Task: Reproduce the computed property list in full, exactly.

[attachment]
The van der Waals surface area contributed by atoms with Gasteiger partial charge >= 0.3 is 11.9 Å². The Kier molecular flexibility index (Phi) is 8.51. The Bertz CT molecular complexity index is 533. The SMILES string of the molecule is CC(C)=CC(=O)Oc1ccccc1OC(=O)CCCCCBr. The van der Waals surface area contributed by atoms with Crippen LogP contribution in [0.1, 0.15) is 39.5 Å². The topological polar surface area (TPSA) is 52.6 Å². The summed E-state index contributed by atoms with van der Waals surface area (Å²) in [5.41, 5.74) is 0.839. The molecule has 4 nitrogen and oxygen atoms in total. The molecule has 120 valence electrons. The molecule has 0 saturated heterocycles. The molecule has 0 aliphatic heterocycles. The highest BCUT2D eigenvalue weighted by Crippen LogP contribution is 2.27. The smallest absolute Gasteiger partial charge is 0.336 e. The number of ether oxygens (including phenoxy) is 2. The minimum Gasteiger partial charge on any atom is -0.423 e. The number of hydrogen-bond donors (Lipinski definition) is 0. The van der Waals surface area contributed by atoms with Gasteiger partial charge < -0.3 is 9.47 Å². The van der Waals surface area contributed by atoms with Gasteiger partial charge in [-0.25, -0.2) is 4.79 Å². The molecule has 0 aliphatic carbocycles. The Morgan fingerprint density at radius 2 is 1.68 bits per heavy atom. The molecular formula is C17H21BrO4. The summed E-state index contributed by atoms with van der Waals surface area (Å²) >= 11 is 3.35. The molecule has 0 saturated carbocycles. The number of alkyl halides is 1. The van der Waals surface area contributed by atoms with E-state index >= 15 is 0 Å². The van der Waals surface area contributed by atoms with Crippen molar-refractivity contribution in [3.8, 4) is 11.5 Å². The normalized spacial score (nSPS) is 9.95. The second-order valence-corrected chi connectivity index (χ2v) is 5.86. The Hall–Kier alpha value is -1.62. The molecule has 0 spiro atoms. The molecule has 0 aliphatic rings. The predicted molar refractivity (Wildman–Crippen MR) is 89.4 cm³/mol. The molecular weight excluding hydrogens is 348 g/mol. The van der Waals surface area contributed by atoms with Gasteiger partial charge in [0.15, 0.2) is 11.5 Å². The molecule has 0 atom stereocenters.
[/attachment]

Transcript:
The van der Waals surface area contributed by atoms with Gasteiger partial charge >= 0.3 is 11.9 Å². The Kier molecular flexibility index (Phi) is 8.51. The Bertz CT molecular complexity index is 533. The SMILES string of the molecule is CC(C)=CC(=O)Oc1ccccc1OC(=O)CCCCCBr. The van der Waals surface area contributed by atoms with Crippen LogP contribution in [0.1, 0.15) is 39.5 Å². The topological polar surface area (TPSA) is 52.6 Å². The summed E-state index contributed by atoms with van der Waals surface area (Å²) in [5.41, 5.74) is 0.839. The molecule has 4 nitrogen and oxygen atoms in total. The molecule has 120 valence electrons. The molecule has 0 saturated heterocycles. The molecule has 0 aliphatic heterocycles. The highest BCUT2D eigenvalue weighted by Crippen LogP contribution is 2.27. The smallest absolute Gasteiger partial charge is 0.336 e. The number of ether oxygens (including phenoxy) is 2. The minimum Gasteiger partial charge on any atom is -0.423 e. The number of hydrogen-bond donors (Lipinski definition) is 0. The van der Waals surface area contributed by atoms with Gasteiger partial charge < -0.3 is 9.47 Å². The van der Waals surface area contributed by atoms with Gasteiger partial charge in [-0.25, -0.2) is 4.79 Å². The molecule has 0 aliphatic carbocycles. The Morgan fingerprint density at radius 2 is 1.68 bits per heavy atom. The molecular formula is C17H21BrO4. The summed E-state index contributed by atoms with van der Waals surface area (Å²) >= 11 is 3.35. The molecule has 0 saturated carbocycles. The number of alkyl halides is 1. The van der Waals surface area contributed by atoms with E-state index >= 15 is 0 Å². The van der Waals surface area contributed by atoms with Crippen molar-refractivity contribution in [3.8, 4) is 11.5 Å². The normalized spacial score (nSPS) is 9.95. The second-order valence-corrected chi connectivity index (χ2v) is 5.86. The Hall–Kier alpha value is -1.62. The molecule has 0 spiro atoms. The molecule has 0 aliphatic rings. The predicted molar refractivity (Wildman–Crippen MR) is 89.4 cm³/mol. The molecular weight excluding hydrogens is 348 g/mol. The van der Waals surface area contributed by atoms with Gasteiger partial charge in [0.15, 0.2) is 11.5 Å². The molecule has 0 atom stereocenters.